Hardly a week goes by without some sort of story appearing in the papers about one major financial institution or other losing back-up tapes containing confidential client information. When you consider that more data than ever is being stored for regulatory compliance and other reasons, and that companies are obliged in most cases to reveal data security breaches, it’s not hard to see why data storage security is getting more attention than ever.
With increasing regulatory demands and complex technology, storage security has become a discipline in its own right. Still, many companies don’t include it in their security plans.
And there’s no doubt that storage security is getting more complex. Back in the days when storage meant direct attached storage (DAS), storage security was included in overall IT security. But as storage architectures have developed with the introduction of high-speed, high-capacity Fibre Channel-based storage area networks (SANs) as well as more traditional Ethernet-based network attached storage (NAS) systems, storage security has become a discipline in itself. Neglect it at your peril.
But alarmingly, many companies do seem to be neglecting it: 30 percent of 288 storage professionals surveyed by the Milford, Mass.-based research house Enterprise Strategy Group (ESG) said their companies’ security policies did not include storage systems.
Twenty percent of companies do not know or are not in a position to tell if their storage security has been breached.
So what general steps should companies be taking to secure their stored data? The starting point for a systematic approach to storage security, according to Sal Capizzi, a senior analyst at Boston, Mass.-based Yankee Group, is to take stock of the various types of data being stored and classifying it according to how important it is and how costly it would be to the business if it were lost or stolen. Then for each classification, appropriate security policies should be set.
The next step, Capizzi says, is to enforce password and Wold Wide name identification (for Fibre Channel) and logical unit number (LUN) authorization to ensure that only authorized users, devices or applications can access data, and to implement LUN masking so that particular storage volumes can only be seen by authorized users, devices or applications.
Alarmingly (again), ESG estimates that 20 percent of companies do not know or are not in a position to tell if their storage security has been breached. A good first measure to enable you to do this is to ensure that all actions, accesses and changes to data are logged to provide a clear audit trail of who did what to which data from where, and when. Without such logs it is very hard to tell if or how data has been compromised.
Finally, don’t neglect the boring obvious stuff: Use anti-virus, and anti-spyware software and a suitable firewall, disable unused ports, change passwords frequently, and so on.
And since you can’t counter every risk however much you spend, a disaster recovery plan to cope with fires, floods, sabotage and other catastrophes at the primary site also needs to be in place.
What about encryption? There are lot of diverging opinions on the need for data encryption, and when and where it should be used. For example, many experts recommend that removable tapes be encrypted as a precaution against them being lost accidentally, but others point out that tapes are relatively fragile, and any tapes that are lost and left lying around will very rapidly decay to the point that they are unreadable. Equally, data files on a tape cannot easily be read by anyone who happens upon them without the correct hardware and software applications to go with it. On the other hand, tapes that are deliberately targeted and stolen are significantly more secure if they have been suitably encrypted. Encryption is also useful to protect it when it is “in flight” from a storage system to a server over a network which might be penetrated by a hacker.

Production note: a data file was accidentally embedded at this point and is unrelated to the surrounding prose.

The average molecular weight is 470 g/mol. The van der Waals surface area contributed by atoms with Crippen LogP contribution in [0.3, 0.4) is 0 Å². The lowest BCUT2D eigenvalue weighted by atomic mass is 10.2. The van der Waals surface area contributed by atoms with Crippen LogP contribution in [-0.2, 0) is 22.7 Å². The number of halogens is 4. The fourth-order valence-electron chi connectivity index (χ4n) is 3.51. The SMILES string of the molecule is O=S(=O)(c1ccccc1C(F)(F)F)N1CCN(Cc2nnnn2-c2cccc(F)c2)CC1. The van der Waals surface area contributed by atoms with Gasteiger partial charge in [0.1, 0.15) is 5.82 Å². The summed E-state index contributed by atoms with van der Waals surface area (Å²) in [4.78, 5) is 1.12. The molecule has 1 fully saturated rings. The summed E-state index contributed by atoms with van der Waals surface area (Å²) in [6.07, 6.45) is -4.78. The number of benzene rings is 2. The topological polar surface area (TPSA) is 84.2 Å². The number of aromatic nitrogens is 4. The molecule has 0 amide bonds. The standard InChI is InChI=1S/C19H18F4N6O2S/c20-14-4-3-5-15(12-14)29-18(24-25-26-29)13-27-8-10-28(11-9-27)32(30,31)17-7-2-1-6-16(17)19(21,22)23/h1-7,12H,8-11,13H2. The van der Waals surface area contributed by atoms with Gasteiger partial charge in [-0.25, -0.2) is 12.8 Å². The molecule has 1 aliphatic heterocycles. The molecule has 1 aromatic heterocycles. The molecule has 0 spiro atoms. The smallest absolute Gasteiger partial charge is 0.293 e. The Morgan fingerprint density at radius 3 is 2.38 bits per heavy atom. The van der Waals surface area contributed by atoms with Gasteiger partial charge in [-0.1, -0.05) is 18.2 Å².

Perhaps the most significant development that is likely to have an impact in 2006 is continuous data protection.
The good news is that advances in various technologies are likely to make managing mass storage, and storage security, much more effective in the near term. Virtualization, for example, is likely to make an increasingly large impact on storage systems because the capability to pool across multiple storage arrays makes the managing, migration and backup of data faster and cheaper. “Most vendors are incorporating virtualization technology into their products and I can see that continuing even more so moving forward,” says Capizzi. “Virtualization will be the underlying technology for data management, data protection, and computing and storage technology,” he says.
Perhaps the most significant development that is likely to have an impact in 2006 is continuous data protection (CDP). Using CDP, all data in a company’s storage system is backed up every time a data change is made. In effect a storage snapshot is made at every modification, rather than every hour or so, or several times a day. As a result, should a database become corrupted or infected with a virus it can be restored to the state it was in immediately before this event took place. And what’s more, data can be recovered in a matter of seconds. “I see 2006 being a big year for CDP,” says Capizzi.
In the end, every company’s storage architecture and security requirements will be different, so there is no easy to follow ten step plan to storage security. But if nothing else, don’t ignore it. Storage security is a fundamental part of IT security, so incorporating storage security into security policies at a fundamental level, not as a bolted-on afterthought, is absolutely critical.
Article originally appeared on EnterpriseNetworkingPlanet.com.